"players". We already have "demands" in
the modeling and it is possible to design things, effectively, so
that the players can "demand" certain specific forms of cooperative behavior
from other players. For example, they might be enabled to "demand" that
acceptance probabilities should be more ** **in reciprocal relationship.
Since any player is competent
to be an agent and thus a leader it might be natural
for a player to "demand" that he/she should be elected
to lead with frequency like that of another player.)**

** It is notable
in the specific model currently studied that when Player 3 seems to gain
more than he/she might **

**be expected to gain,
when in a disfavored position in relation to the two-player coalition
values, that part
of HOW Player 3 seems to manage this is by having a rejecting rather
than accepting behavior in relation to **

** any elected agency representing
a coalition of Players
1 and 2.**

A Technical Issue

** Our previous
model turned out to give numerical results for cases of weak two-player
coalitions where, depending on the ratio of two "epsilons" (comparable
to "e3" as described above), the evaluation result could be either
"hyper-**

**Shapleyan"
(compared with the nucleolus at (1/3,1/3,1/3)) **

** or "sub-Shapleyan".**

** Ultimately
I came to the conclusion that it was needed to have a MORE UNIFORM concept
of "fuzziness" to be applied in smoothing out the sharpness of the effects
of "demand" choices. Otherwise, and this became evident in earlier studies
of two-player models, if one player would have "sharper" demands and the
other would make "duller" demands then the player with the sharper demands
would indeed **

** become like a "sharper" bargainer and would tend to gain **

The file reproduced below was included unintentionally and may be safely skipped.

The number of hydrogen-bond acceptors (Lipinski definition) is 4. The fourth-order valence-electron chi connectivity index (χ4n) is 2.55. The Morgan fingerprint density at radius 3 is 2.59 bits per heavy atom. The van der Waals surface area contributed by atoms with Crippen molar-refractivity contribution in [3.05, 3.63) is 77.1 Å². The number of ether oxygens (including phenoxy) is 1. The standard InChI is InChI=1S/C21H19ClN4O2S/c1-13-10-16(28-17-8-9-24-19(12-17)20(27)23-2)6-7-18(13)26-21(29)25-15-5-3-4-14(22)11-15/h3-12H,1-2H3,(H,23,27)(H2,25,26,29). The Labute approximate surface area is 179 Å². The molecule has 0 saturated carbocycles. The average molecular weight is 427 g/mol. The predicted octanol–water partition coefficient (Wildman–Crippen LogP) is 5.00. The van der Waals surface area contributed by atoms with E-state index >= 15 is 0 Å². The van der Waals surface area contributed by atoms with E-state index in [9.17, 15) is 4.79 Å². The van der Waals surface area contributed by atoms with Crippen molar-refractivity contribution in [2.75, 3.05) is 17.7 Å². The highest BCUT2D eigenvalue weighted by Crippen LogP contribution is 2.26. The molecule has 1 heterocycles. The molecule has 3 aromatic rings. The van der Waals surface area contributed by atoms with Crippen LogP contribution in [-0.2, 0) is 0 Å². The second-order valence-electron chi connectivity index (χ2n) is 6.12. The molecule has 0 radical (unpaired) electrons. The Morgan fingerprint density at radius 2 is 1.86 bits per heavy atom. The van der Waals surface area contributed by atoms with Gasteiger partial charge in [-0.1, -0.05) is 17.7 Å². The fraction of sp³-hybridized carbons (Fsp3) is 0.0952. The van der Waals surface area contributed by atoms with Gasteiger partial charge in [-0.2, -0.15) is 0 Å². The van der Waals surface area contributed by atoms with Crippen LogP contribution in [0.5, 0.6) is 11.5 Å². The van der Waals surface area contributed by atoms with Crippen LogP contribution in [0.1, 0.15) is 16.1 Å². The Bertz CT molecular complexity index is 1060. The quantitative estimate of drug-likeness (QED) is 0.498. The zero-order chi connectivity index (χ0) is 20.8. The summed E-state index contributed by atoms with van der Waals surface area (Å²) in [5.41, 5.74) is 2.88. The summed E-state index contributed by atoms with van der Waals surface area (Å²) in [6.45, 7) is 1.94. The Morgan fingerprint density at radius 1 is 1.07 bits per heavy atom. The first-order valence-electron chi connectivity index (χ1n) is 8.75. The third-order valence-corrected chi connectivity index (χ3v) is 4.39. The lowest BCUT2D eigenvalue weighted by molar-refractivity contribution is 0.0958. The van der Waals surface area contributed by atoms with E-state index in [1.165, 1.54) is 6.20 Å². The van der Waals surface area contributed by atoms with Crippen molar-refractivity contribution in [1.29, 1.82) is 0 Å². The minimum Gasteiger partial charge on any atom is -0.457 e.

**
an advantage in the calculated game outcomes! The fuzziness is
needed for mathematical reasons, so that derivatives **

** of smooth functions
can be computed. But under certain circumstances it seems that "unbalanced"
fuzziness can somehow "prejudice" the game evaluation objective.**

** And ultimately
I thought of a "neutral" source of fuzziness by means of supposing a general
uncertainty **

** about the actual boundary of the Pareto-accessible utility
outcomes. **

**
NSF Project Assistants**

** Earlier,
through the Summer of 2002, AK assisted **

**in the work of deriving
and verifying the payoff functions and the equilibrium equations (for equilibria
in pure strategies with parameters describing probabilities of actions
by the players). Also AK managed to effectively **

**set up usable programs
for calculating the nucleolus. **

** These programs had been developed originally
by S. Klauke **

** in Bielefeld.**

** More recently
,starting in the Fall, SL has been the**

**student assistant and
has found sets of solutions for**

**varying values of the
adjustable parameters, for example for when b3 = 2/3.**